Sports

Discovery's Susanna Dinnage appointed chief executive of Premier League

Discovery's Susanna Dinnage appointed chief executive of Premier League

The FA will reportedly approach the Premier League clubs this week in an attempt to push the agenda.

She has been at Discovery since 2009, including a spell running its British and Irish division where she had responsibility for Eurosport.

Susanna Dinnage, the global president of the Discovery-owned Animal Planet brand, has been appointed to replace Premier League chief executive Richard Scudamore at the helm of English soccer's top flight.

But experience in the broadcasting world was the key consideration for this job and Dinnage has that in spades, having started her career at MTV before progressing to Channel Five.

"It represents the pinnacle of professional sport and the opportunity to lead such a dynamic and inspirational organisation is a great privilege".

The Times report claims that, as part of the deal, the FA would agree to give a "governing body endorsement" for a work permit for any foreign player signed by a Premier League club.

"We had a very strong field, but Susanna was the outstanding choice given her track record in managing complex businesses through transformation and digital disruption", said Bruce Buck, chairman of Chelsea and the Premier League's Nominations Committee.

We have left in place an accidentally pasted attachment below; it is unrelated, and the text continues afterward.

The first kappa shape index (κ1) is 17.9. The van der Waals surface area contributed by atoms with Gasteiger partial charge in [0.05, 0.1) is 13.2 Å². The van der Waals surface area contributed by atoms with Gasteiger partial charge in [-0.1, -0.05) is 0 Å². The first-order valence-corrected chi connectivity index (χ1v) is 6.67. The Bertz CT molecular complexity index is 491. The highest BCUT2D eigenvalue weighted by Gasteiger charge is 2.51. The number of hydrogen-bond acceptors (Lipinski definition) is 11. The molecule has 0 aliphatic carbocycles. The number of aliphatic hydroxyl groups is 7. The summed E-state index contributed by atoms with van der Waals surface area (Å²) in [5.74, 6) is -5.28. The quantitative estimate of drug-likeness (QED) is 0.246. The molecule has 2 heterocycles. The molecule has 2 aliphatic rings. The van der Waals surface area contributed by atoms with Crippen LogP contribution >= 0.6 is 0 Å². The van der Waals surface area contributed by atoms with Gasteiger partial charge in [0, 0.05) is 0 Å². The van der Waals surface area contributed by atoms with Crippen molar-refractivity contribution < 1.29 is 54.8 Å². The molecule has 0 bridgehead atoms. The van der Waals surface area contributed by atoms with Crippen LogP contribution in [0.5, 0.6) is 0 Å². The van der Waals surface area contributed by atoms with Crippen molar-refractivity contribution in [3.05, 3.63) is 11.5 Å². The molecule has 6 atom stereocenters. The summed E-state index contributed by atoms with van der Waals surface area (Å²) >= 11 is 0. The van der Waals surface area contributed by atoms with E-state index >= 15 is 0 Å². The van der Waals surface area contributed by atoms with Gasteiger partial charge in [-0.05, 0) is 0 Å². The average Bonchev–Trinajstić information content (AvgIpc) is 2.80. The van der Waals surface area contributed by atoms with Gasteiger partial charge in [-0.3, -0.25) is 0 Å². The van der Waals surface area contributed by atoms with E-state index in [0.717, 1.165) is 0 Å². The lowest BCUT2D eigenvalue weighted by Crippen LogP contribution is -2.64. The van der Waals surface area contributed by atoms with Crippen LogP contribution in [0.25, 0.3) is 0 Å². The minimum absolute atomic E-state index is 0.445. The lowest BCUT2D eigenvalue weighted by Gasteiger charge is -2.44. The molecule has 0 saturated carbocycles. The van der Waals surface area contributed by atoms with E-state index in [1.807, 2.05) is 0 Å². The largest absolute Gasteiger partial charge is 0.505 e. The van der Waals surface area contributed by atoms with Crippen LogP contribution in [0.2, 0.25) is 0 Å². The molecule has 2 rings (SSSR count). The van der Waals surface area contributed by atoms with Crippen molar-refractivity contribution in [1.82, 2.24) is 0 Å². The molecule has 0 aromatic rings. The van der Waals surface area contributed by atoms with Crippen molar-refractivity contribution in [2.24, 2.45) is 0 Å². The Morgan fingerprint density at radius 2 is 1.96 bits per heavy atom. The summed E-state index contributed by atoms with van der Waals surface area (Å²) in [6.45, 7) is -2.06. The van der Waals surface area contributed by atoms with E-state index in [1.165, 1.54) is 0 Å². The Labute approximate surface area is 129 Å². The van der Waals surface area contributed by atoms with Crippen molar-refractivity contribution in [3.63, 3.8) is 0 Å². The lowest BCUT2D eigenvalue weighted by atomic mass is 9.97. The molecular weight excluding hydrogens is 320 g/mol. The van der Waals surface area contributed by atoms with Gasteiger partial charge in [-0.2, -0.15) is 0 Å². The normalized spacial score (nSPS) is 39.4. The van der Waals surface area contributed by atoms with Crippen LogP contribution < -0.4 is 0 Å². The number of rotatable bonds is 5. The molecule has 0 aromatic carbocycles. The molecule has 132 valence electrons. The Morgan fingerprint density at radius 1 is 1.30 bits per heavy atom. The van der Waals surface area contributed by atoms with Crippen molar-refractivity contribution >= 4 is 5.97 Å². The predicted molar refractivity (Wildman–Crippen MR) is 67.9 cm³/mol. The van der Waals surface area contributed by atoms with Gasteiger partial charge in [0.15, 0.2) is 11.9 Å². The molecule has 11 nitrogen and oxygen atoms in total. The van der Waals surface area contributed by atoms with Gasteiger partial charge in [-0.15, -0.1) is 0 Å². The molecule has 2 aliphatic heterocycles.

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Some of football's traditional match-going fans, often annoyed by the way fixtures are moved to suit broadcasters' schedules, will be concerned at the appointment of a media executive rather than a figure from the football industry.

Buck, who had led the search for Scudamore's replacement alongside Leicester chief executive Susan Whelan and Burnley chairman Mike Garlick, is calling for Scudamore to receive the giant pay packet, even though he already receives an annual bonus of up to £1.6m.

'With the support of clubs and the team, I look forward to extending the success of the League for many years to come'.

But you - yes you - can make that transition a little easier for little Richard, especially if you are the chief executive of a Premier League club.

Amid renewed talk of a possible breakaway to form a European Super League, and recent pressure from the biggest clubs for a greater share of the overseas TV rights revenue, one of Dinnage's biggest tasks will be to keep the league together and maintain the collective-selling strategy that has proved so successful.

During his time running the league, he negotiated record-breaking TV deals for the clubs, now totalling £2.8bn in global rights.